{r}
print(model.fit2, digits=4, pars=c("mu", "beta", "sigma"))



Explanation

We have groups = 5 groups and n = 35 observations within those groups.

I created the 7 \times 5 matrix y, where the columns denote the groups and the rows denote the observations within those groups. Therefore, we have 7 \times 5 = 35 total observations, as required.

Since this is an unpooled model, we need to generate parameters \beta_1^j, \beta_2^j, \beta_3^j for each group j = 1, \dots, 5. Therefore, beta is a 3 \times 5 matrix.

This is a part that I’m still unsure of:

mu is a 7 \times 5 matrix, where the columns denote the group and the rows denote the observations. This is because each group has 7 observations, and so there are 7 observations within each group. However, I’m still concerned about this part, since I can’t make sense of having 7 different means mu for each group. In an unpooled model, isn’t each group supposed to have their own mean, not 7, as we have here?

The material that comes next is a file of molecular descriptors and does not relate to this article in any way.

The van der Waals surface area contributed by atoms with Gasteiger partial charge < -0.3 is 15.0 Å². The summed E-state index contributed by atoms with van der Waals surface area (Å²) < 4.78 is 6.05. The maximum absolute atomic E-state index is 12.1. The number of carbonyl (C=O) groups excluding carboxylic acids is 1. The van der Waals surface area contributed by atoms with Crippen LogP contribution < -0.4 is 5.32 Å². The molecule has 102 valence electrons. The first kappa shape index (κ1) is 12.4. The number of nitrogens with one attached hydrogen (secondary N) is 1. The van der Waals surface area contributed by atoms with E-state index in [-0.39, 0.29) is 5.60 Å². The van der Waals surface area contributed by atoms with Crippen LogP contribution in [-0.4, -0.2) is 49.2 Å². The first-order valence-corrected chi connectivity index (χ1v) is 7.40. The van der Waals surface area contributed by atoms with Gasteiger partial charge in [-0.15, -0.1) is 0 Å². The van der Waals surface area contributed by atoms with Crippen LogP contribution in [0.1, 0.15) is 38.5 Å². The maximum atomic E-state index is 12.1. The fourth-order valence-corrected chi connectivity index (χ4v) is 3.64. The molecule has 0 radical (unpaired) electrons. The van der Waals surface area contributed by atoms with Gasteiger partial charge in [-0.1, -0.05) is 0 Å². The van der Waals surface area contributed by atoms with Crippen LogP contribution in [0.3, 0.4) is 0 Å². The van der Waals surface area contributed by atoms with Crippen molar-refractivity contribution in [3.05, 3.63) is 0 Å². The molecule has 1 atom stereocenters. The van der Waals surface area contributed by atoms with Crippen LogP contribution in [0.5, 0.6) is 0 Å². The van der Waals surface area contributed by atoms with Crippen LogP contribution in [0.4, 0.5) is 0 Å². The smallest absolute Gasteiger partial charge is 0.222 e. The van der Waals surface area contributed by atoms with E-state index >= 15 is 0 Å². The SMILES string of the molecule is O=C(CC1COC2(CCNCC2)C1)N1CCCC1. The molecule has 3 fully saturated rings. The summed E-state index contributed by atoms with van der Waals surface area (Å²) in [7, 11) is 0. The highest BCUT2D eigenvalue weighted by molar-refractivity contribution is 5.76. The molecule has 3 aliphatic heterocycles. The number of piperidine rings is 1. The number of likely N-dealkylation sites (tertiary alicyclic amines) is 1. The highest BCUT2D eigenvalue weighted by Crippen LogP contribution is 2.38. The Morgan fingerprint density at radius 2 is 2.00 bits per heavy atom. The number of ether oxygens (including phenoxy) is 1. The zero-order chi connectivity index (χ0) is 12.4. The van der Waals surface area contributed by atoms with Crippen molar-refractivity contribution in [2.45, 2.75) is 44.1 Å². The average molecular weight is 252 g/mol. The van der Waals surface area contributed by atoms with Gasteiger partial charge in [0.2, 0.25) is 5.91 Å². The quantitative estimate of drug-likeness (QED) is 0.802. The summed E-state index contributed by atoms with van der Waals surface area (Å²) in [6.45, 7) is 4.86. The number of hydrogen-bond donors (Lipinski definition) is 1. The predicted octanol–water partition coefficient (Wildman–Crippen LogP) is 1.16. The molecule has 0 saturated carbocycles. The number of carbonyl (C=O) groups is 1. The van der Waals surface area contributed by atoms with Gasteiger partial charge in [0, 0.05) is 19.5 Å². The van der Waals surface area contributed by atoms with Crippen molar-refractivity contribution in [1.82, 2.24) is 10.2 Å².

EDIT: I just noticed that I had accidentally also copy and pasted an old version of the model along with the new version. I have now deleted the old version. My apologies for any confusion.

I am pretty sure that is impossible. The print code is unrelated to the Stan program.

You still have multiple time points, so the conditional mean varies over time but does so differently across the three groups.

1 Like

Hmm, my suspicion was that, since the model was incorrect, in the sense that it wasn’t producing the output that we intended it to, the stanfit object was produced in such a way that would cause RStudio to crash when we attempted to print its values. Perhaps there were too many values produced in the stanfit object for print to handle and consequently it crashed? I’m not sure what else would cause it to crash at the print statement when everything that preceded it (compilation and sampling) worked as normal.

Ahh, that makes sense. Thanks again for the clarification, Ben.